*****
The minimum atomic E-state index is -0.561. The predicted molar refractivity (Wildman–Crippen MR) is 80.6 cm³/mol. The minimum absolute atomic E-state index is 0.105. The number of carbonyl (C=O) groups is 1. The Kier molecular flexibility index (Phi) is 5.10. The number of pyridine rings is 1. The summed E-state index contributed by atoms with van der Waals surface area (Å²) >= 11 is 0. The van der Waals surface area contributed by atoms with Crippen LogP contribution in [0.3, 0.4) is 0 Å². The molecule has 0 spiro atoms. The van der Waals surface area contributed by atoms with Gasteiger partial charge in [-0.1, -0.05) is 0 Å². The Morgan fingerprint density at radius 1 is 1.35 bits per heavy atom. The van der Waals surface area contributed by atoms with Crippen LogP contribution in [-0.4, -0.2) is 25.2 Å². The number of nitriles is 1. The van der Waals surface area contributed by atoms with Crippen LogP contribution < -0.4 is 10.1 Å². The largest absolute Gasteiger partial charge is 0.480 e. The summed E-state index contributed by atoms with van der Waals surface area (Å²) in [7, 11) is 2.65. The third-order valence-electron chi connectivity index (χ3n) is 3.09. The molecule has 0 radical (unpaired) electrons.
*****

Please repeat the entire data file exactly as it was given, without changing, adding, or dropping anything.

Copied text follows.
The minimum atomic E-state index is -0.561. The predicted molar refractivity (Wildman–Crippen MR) is 80.6 cm³/mol. The minimum absolute atomic E-state index is 0.105. The number of carbonyl (C=O) groups is 1. The Kier molecular flexibility index (Phi) is 5.10. The number of pyridine rings is 1. The summed E-state index contributed by atoms with van der Waals surface area (Å²) >= 11 is 0. The van der Waals surface area contributed by atoms with Crippen LogP contribution in [0.3, 0.4) is 0 Å². The molecule has 0 spiro atoms. The van der Waals surface area contributed by atoms with Gasteiger partial charge in [-0.1, -0.05) is 0 Å². The Morgan fingerprint density at radius 1 is 1.35 bits per heavy atom. The van der Waals surface area contributed by atoms with Crippen LogP contribution in [-0.4, -0.2) is 25.2 Å². The number of nitriles is 1. The van der Waals surface area contributed by atoms with Crippen LogP contribution < -0.4 is 10.1 Å². The largest absolute Gasteiger partial charge is 0.480 e. The summed E-state index contributed by atoms with van der Waals surface area (Å²) in [7, 11) is 2.65. The third-order valence-electron chi connectivity index (χ3n) is 3.09. The molecule has 0 radical (unpaired) electrons.